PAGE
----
Sun Yingsha

Can Sun Yingsha cause an upset in Incheon (Photo: Rémy Gros)

Blasting onto the scene in breathtaking fashion at the 2017 Japan Open Sun Yingsha quickly established herself as of China’s finest young players, achieving a career best rank of seventh back in December 2017 – one year on the 18-year-old is set to make her Grand Finals debut.

Road to Incheon

Runner-up at the opening World Tour tournament of the year in Budapest, Sun went on to secure a top eight position in both Doha and Bremen picking up commendable victories over Feng Tianwei and Mima Ito at the respective events. Sun also made appearances in Hong Kong, Shenzhen, Daejeon and Kitakyushu.

Did You Know?

Last year in her debut season of World Tour action Sun featured in 14 Women’s Singles encounters, emerging victorious on 12 occasions!

Miu Hirano

Miu Hirano seeded 13th in the Women’s Singles draw (Photo: Rémy Gros)

Featuring in the Women’s Singles event for the third consecutive year, Japan’s Miu Hirano heads to the 2018 World Tour Grand Finals as no.13 seed and could be in with an outside chance of glory. Hirano, 18, has already collected a number of the sport’s biggest accolades, lifting the 2016 Women’s World Cup, striking gold at the 2017 ITTF Asian Championships and played an important role in Japan’s silver medal campaign at the Liebherr 2018 World Team Championships.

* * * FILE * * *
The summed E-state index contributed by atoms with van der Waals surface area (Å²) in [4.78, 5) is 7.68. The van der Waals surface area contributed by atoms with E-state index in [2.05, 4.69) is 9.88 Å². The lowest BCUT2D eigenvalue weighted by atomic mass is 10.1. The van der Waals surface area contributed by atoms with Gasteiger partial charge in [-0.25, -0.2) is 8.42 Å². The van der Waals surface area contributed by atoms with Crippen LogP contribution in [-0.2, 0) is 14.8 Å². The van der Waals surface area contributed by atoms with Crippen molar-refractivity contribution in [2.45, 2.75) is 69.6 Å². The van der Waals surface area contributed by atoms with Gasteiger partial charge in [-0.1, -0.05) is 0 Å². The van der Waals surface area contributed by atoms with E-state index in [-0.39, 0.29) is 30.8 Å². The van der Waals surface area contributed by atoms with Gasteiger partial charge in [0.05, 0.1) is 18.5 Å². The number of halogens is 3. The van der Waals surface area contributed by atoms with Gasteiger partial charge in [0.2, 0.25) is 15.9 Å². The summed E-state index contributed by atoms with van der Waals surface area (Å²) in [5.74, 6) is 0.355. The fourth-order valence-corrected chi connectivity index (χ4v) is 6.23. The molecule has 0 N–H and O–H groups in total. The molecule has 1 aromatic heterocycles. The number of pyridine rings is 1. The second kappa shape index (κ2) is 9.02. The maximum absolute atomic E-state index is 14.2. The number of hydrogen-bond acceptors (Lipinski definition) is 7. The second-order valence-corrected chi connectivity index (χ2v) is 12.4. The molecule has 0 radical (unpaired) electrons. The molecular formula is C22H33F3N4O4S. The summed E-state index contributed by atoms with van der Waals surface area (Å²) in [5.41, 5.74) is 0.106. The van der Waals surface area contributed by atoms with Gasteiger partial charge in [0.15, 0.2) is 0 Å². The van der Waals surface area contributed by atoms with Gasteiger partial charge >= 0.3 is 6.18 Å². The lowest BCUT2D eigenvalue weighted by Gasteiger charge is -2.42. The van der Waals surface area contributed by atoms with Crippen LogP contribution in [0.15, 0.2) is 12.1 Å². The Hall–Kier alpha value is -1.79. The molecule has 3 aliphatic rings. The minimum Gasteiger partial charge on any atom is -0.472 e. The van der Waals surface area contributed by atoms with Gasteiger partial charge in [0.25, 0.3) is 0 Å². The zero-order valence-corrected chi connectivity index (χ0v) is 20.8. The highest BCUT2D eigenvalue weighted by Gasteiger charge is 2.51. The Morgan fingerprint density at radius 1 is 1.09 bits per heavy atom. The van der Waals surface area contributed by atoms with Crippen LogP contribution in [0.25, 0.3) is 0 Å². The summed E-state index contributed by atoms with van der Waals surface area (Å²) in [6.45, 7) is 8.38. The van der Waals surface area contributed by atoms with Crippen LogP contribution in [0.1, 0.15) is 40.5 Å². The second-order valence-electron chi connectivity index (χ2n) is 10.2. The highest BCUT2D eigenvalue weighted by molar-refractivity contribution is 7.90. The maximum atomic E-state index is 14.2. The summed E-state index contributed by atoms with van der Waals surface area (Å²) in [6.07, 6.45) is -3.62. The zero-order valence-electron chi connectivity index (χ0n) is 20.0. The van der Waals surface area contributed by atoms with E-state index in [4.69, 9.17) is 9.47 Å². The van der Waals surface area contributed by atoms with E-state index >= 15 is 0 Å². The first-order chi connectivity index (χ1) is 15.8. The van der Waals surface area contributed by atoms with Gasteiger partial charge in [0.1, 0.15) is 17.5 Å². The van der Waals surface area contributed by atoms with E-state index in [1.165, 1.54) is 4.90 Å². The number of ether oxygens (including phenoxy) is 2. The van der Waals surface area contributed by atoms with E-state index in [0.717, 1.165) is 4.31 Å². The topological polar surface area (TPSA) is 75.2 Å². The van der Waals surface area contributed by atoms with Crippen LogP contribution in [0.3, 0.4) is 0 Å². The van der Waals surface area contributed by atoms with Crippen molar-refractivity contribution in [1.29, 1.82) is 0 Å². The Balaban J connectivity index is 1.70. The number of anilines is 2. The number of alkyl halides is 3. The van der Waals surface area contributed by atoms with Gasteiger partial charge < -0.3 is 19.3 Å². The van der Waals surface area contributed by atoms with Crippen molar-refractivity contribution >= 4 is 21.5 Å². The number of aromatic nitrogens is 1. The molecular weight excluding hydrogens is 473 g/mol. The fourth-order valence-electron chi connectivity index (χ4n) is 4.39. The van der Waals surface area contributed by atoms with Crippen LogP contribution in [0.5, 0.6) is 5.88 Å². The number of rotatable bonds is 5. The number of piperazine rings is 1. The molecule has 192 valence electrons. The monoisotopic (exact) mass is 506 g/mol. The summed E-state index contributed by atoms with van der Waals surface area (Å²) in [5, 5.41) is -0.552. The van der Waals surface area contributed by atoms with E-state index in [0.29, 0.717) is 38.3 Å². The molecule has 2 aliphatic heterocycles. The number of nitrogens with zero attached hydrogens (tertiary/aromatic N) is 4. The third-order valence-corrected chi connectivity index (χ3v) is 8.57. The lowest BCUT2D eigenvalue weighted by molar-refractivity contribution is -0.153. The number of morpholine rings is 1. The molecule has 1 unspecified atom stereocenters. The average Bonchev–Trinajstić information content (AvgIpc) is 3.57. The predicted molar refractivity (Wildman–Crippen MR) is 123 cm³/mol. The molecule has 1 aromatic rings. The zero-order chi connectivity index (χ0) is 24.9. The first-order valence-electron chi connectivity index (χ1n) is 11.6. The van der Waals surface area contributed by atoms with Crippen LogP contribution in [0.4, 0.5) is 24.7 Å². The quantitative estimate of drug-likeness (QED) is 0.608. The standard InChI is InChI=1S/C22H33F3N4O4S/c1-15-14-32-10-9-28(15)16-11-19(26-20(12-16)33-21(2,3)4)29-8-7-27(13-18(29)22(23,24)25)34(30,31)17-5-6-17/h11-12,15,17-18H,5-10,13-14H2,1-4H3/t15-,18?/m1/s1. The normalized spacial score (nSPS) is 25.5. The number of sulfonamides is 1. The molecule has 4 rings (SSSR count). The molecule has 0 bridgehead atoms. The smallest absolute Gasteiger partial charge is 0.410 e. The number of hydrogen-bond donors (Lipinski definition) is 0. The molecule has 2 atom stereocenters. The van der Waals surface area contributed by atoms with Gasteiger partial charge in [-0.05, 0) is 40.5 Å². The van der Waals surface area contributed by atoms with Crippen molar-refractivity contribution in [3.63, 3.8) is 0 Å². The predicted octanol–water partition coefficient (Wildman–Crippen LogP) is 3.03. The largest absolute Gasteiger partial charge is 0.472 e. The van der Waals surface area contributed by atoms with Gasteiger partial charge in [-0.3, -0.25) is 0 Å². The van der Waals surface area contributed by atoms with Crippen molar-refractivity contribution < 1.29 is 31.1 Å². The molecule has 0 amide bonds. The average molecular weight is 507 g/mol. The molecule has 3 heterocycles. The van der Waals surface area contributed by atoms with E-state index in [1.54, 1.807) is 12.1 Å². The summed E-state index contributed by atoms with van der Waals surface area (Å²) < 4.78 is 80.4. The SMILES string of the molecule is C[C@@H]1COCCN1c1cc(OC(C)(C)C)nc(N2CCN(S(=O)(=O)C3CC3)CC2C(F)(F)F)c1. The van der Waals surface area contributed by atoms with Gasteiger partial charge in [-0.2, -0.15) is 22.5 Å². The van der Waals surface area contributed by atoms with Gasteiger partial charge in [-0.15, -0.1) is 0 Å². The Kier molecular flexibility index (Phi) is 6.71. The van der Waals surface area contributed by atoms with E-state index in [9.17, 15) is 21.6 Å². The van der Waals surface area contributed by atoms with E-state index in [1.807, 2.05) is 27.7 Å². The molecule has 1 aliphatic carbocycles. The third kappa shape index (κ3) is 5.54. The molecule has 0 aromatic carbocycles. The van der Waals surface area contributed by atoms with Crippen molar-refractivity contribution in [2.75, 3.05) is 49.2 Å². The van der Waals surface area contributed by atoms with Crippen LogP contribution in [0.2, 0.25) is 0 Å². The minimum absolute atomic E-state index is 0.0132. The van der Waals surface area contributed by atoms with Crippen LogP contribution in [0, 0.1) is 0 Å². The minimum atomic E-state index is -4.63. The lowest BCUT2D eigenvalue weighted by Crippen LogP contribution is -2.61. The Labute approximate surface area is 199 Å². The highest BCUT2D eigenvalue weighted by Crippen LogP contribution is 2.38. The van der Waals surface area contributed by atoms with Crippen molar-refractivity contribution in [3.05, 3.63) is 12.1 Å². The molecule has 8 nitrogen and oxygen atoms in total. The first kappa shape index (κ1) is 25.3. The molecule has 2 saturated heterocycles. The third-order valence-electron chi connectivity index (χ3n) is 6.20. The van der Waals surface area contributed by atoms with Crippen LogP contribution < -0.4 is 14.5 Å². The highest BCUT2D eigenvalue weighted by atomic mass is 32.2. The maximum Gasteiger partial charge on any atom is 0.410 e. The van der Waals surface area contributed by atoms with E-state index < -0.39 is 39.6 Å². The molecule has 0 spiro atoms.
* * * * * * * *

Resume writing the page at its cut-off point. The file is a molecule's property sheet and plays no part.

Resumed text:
Road to Incheon

Travelling to 10 of the 12 World Tour competitions throughout the course of the year, Hirano made quarter-finals appearances on five occasions [Doha, Kitakyushu, Geelong, Panagyurishte and Olomouc], finishing the year with 467 World Tour points to her name.

Did You Know?

Despite still being in her teenage years Hirano has put her name in the record books on a couple of occasions: in 2016 she became the youngest player to win the Women’s World Cup at just 16 years of age and one year on she became the first athlete from her country to claim a Women’s Singles medal on the World Championships stage since Toshiko Kowada in 1969!

He Zhuojia

Late charge leads He Zhuojia to first Grand Finals appearance (Photo: Rémy Gros)